Dave's Progress. Chapter 80: More than just a Label.

You may recall that in August last year I sadly reported that a member of our group for those with severe or sometimes long-term mental ill health (the "Pathways to Recovery" group) had passed away. His name was Matthew Aitken and was known to his many friends simply as "Matt". In my blog about his passing (Dave's Progress. Chapter 34: In Memoriam) I tried to say that Matt was a much-valued member of our little enclave; that he was a warm, witty and bright individual, not without his talents, who was so much more than the label which had been applied to him, that of "schizophrenia".
Now, as Matt's death has been the subject of an inquest, our local paper, "The Sentinel", has seen fit to report the circumstances of his untimely death. And so, in the brazen, insensitive way of the media, the first paragraph of the report reads, "A SCHIZOPHRENIC died from a combination of health problems aggravated by his heavy drinking". Not a man, a human being, or even a name (which is not mentioned until the second paragraph), but "A SCHIZOPHRENIC", sensationally emblazoned in capital letters.
I cannot stress enough how dehumanising such reporting is. And when it is someone you actually knew in the flesh, its absence of anything like understanding or sensitivity really hits home. Why is it that the media constantly gives diagnoses of mental ill health this type of, what Professor Graham Thornicroft has referred to as, "master status", where a person's mental health condition is given a primary position over all other things about them? Surely, this is not the most important thing about an individual.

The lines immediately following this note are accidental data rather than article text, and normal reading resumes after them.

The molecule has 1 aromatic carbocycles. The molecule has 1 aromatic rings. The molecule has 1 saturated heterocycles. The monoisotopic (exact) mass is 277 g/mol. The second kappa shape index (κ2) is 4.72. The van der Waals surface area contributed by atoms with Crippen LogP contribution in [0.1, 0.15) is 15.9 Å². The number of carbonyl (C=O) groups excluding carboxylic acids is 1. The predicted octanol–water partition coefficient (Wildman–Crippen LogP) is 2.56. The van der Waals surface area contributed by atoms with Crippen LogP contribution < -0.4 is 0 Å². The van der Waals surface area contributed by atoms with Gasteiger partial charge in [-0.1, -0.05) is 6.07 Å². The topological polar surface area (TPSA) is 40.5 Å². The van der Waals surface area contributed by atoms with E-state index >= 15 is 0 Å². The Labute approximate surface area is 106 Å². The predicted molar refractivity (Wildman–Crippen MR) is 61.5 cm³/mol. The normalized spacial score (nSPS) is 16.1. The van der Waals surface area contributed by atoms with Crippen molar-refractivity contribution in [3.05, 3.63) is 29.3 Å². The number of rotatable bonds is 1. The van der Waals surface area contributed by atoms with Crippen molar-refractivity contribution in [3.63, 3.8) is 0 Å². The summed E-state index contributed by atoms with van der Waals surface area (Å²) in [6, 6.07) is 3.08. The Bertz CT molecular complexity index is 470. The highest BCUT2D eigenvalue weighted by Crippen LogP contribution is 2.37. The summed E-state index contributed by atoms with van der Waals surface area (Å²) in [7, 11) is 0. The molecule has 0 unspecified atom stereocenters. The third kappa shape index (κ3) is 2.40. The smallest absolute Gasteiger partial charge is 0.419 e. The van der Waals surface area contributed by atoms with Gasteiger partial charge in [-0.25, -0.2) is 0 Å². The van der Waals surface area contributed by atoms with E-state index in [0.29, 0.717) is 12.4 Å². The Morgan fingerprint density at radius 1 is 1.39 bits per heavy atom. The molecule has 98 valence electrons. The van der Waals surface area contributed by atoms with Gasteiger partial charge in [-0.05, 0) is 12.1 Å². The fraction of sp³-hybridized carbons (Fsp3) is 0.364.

Without wishing to be insensitive myself, it sometimes irks me that those who suffer from other physical diseases, such as cancer, and particularly those who "beat" the dreaded disease, are regarded as virtual heroes. Only the other month a local lady who had campaigned while suffering from this terrible disease passed away herself, only the response from our local paper was staggeringly different. Her contribution to campaigning was praised to the heavens and many came out to pay homage to this brave, suffering lady. So where is Matt's praise? Where does it mention that he was an integral part in the making of a film, funded by our local council, which challenged the stereotypes of mental illness and attempted, as closely as it could, to reflect the experiences of those with long-term or severe mental ill health? What about his heroism in recovering from a terrible and debilitating disease?